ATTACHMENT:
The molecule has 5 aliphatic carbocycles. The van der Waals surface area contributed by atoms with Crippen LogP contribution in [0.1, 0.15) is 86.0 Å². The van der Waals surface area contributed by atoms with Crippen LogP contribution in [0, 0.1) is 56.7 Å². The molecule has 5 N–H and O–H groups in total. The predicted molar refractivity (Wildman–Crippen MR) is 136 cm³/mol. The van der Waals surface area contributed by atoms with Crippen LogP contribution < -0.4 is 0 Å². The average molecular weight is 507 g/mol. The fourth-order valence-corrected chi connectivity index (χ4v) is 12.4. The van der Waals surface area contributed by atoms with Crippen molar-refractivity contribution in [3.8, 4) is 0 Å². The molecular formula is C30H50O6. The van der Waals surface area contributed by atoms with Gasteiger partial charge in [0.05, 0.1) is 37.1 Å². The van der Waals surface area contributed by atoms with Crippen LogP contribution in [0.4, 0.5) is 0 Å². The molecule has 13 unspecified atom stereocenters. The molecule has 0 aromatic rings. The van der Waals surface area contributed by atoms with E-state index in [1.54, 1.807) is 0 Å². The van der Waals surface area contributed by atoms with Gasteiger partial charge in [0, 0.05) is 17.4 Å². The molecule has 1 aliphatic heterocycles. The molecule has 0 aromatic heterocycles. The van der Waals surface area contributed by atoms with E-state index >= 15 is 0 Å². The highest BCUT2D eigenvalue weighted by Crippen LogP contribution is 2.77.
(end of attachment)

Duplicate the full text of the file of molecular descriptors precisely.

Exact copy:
The molecule has 5 aliphatic carbocycles. The van der Waals surface area contributed by atoms with Crippen LogP contribution in [0.1, 0.15) is 86.0 Å². The van der Waals surface area contributed by atoms with Crippen LogP contribution in [0, 0.1) is 56.7 Å². The molecule has 5 N–H and O–H groups in total. The predicted molar refractivity (Wildman–Crippen MR) is 136 cm³/mol. The van der Waals surface area contributed by atoms with Crippen LogP contribution < -0.4 is 0 Å². The average molecular weight is 507 g/mol. The fourth-order valence-corrected chi connectivity index (χ4v) is 12.4. The van der Waals surface area contributed by atoms with Crippen molar-refractivity contribution in [3.8, 4) is 0 Å². The molecular formula is C30H50O6. The van der Waals surface area contributed by atoms with Gasteiger partial charge in [0.05, 0.1) is 37.1 Å². The van der Waals surface area contributed by atoms with Crippen LogP contribution in [0.4, 0.5) is 0 Å². The molecule has 13 unspecified atom stereocenters. The molecule has 0 aromatic rings. The van der Waals surface area contributed by atoms with E-state index in [1.54, 1.807) is 0 Å². The van der Waals surface area contributed by atoms with Gasteiger partial charge in [0, 0.05) is 17.4 Å². The molecule has 1 aliphatic heterocycles. The molecule has 0 aromatic heterocycles. The van der Waals surface area contributed by atoms with E-state index >= 15 is 0 Å². The highest BCUT2D eigenvalue weighted by Crippen LogP contribution is 2.77.